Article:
How to write a business budget

Writing a budget is a fundamental aspect of managing your business’s finances effectively and an integral part of your overall business plan and strategy. It provides you with a roadmap for allocating resources, setting financial goals, and ensuring that your company stays on track financially. In this article, we’ve listed the essential steps to create a budget for your business.

Gather your information

Before you can create a budget, you need to gather all the relevant financial information you’re going to need. If you’re just starting out, research likely costs so you can make as informed an estimate as possible of your likely expenses. In an established business, this would include your past income statements, balance sheets, cash flow statements, and any other financial records. Additionally, collect information on your past expenses and sales, to get a clear picture of your financial history.

Estimate your income

Determine your expected revenue for the budget period. This will include income from sales, services, and funding including grants and loans. This will ultimately be an estimate, so do your research to help you make projections that are as well-informed as possible. Read around to consider all the factors that will affect revenue, such as market trends, historical sector data, and the state of the wider economy locally and nationally. You can read more advice in this blog about predicting your revenue forecast.

List your expenses

Make a full list of your expenses by category. Common expense categories include:

  • Fixed Costs: These are expenses that remain relatively stable over a period of time, such as rent, utilities, and insurance – though you should confirm when these expenses are likely to be reviewed by the supplier / landlord, so you can plan in time for a supplier review and budget for inflationary increases.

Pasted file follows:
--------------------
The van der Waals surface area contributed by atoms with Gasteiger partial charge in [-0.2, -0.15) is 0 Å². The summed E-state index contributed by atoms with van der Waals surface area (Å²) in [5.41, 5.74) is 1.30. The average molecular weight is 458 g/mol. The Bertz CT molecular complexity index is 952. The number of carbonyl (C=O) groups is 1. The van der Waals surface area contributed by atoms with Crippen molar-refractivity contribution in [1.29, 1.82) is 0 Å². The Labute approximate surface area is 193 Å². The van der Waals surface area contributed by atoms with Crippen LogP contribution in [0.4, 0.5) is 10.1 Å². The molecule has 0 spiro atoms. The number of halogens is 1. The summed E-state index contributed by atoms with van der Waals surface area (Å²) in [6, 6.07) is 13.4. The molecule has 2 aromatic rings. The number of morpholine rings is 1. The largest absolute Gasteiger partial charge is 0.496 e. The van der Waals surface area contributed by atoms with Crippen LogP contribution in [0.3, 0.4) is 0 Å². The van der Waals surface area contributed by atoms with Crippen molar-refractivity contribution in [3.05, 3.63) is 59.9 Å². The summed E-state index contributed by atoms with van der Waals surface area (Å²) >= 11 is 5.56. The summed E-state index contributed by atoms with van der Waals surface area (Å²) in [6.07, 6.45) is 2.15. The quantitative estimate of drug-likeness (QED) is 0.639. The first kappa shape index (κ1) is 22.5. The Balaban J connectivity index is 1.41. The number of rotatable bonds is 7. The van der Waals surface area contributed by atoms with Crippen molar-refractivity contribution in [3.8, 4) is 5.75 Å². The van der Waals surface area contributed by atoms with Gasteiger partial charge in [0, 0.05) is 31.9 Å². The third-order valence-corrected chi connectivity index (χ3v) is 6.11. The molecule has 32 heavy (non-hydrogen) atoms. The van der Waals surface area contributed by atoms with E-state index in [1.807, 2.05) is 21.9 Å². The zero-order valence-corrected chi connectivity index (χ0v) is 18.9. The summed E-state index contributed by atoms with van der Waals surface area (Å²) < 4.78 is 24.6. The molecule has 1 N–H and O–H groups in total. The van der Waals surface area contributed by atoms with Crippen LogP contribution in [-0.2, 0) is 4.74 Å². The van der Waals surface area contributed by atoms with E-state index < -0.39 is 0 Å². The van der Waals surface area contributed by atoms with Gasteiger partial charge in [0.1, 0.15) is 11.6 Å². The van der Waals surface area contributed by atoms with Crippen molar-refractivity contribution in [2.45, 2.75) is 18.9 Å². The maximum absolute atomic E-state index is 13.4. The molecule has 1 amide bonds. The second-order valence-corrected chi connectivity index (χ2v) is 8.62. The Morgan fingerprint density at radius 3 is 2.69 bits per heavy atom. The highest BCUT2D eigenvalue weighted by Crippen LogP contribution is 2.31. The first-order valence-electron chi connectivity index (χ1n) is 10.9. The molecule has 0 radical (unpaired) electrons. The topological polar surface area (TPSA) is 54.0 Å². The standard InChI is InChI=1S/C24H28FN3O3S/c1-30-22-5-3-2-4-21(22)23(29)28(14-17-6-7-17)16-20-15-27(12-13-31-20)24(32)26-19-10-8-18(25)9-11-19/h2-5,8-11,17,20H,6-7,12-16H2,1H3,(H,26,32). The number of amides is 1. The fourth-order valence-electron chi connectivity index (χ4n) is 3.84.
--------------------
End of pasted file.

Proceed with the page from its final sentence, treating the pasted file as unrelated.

• Variable Costs: Variable costs are ones that fluctuate based on how busy your business is. Examples include raw materials, labour costs, and marketing expenses.
  • One-time Expenses: These are non-recurring expenses, such as equipment purchases or premises changes.
  • Debt Payments: These include any loan payments or interest expenses.
  • Operating Costs: This category encompasses day-to-day operational expenses such as office supplies, maintenance, and travel.

Create a budget spreadsheet

Spreadsheets are the backbone of budgeting! Use spreadsheet software like Microsoft Excel or Google Sheets to create a budget template (Hubspot have a list of recommended budget templates available online). Organise your budget into different categories and allocate estimated amounts to each expense category. Be realistic in your estimations, and consider including a contingency or buffer for unexpected expenses.

Monitor and adjust

Once you’ve written your budget remember that it is not set in stone. A budget is live, a dynamic tool that requires regular monitoring and adjustment in response to how your actual income and expenditure turns out. Track your actual income and expenses as the budget period progresses and compare them to your budgeted amounts. If you notice discrepancies, look at the reasons behind them – did you make the wrong assumptions? Did things cost more than expected? Did you under or over-estimate the number of sales? – and make the necessary adjustments to stay on track. Then use what you’ve learned to budget more accurately next time.

Review and reflect

At the end of the budget period, conduct a review. Compare your actual financial performance to your budgeted expectations. Look at what went well, where you exceeded expectations, and where you fell short. Use this review to inform your future budgeting processes and refine your financial strategies.

Creating a budget for your business is an essential step in managing your finances, setting goals, and ensuring the financial health and sustainability of your company. By following these steps and staying disciplined in your financial planning, you’ll be better equipped to make informed decisions, allocate resources effectively, and navigate the financial challenges and opportunities that arise.

Learn more

Find out about how to write an annual report / accounts

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